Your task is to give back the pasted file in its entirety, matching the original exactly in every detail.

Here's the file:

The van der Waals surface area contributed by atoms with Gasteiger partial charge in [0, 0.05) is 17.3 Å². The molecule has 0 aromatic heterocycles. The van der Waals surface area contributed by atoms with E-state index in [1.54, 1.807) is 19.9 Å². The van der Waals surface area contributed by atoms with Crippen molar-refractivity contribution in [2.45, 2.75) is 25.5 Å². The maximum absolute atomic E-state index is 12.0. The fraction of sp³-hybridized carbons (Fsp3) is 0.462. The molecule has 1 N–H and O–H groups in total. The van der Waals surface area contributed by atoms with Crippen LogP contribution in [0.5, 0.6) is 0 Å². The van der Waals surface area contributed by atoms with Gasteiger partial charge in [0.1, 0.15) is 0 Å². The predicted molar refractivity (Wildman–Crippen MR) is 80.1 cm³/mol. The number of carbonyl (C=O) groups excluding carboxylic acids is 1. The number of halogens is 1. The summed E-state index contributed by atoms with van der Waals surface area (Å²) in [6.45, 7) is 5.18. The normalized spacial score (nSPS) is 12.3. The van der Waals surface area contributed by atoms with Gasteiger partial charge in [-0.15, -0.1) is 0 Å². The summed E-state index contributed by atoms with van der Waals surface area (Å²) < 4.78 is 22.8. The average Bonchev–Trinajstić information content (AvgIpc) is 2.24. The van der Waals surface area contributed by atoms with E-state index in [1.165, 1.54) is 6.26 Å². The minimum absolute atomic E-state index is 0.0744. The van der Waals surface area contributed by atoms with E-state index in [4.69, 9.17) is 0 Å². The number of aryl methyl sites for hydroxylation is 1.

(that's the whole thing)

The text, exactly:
The van der Waals surface area contributed by atoms with Gasteiger partial charge in [0, 0.05) is 17.3 Å². The molecule has 0 aromatic heterocycles. The van der Waals surface area contributed by atoms with E-state index in [1.54, 1.807) is 19.9 Å². The van der Waals surface area contributed by atoms with Crippen molar-refractivity contribution in [2.45, 2.75) is 25.5 Å². The maximum absolute atomic E-state index is 12.0. The fraction of sp³-hybridized carbons (Fsp3) is 0.462. The molecule has 1 N–H and O–H groups in total. The van der Waals surface area contributed by atoms with Crippen LogP contribution in [0.5, 0.6) is 0 Å². The van der Waals surface area contributed by atoms with Gasteiger partial charge in [0.1, 0.15) is 0 Å². The predicted molar refractivity (Wildman–Crippen MR) is 80.1 cm³/mol. The number of carbonyl (C=O) groups excluding carboxylic acids is 1. The number of halogens is 1. The summed E-state index contributed by atoms with van der Waals surface area (Å²) in [6.45, 7) is 5.18. The normalized spacial score (nSPS) is 12.3. The van der Waals surface area contributed by atoms with Gasteiger partial charge in [-0.15, -0.1) is 0 Å². The summed E-state index contributed by atoms with van der Waals surface area (Å²) < 4.78 is 22.8. The average Bonchev–Trinajstić information content (AvgIpc) is 2.24. The van der Waals surface area contributed by atoms with E-state index in [1.165, 1.54) is 6.26 Å². The minimum absolute atomic E-state index is 0.0744. The van der Waals surface area contributed by atoms with E-state index in [4.69, 9.17) is 0 Å². The number of aryl methyl sites for hydroxylation is 1.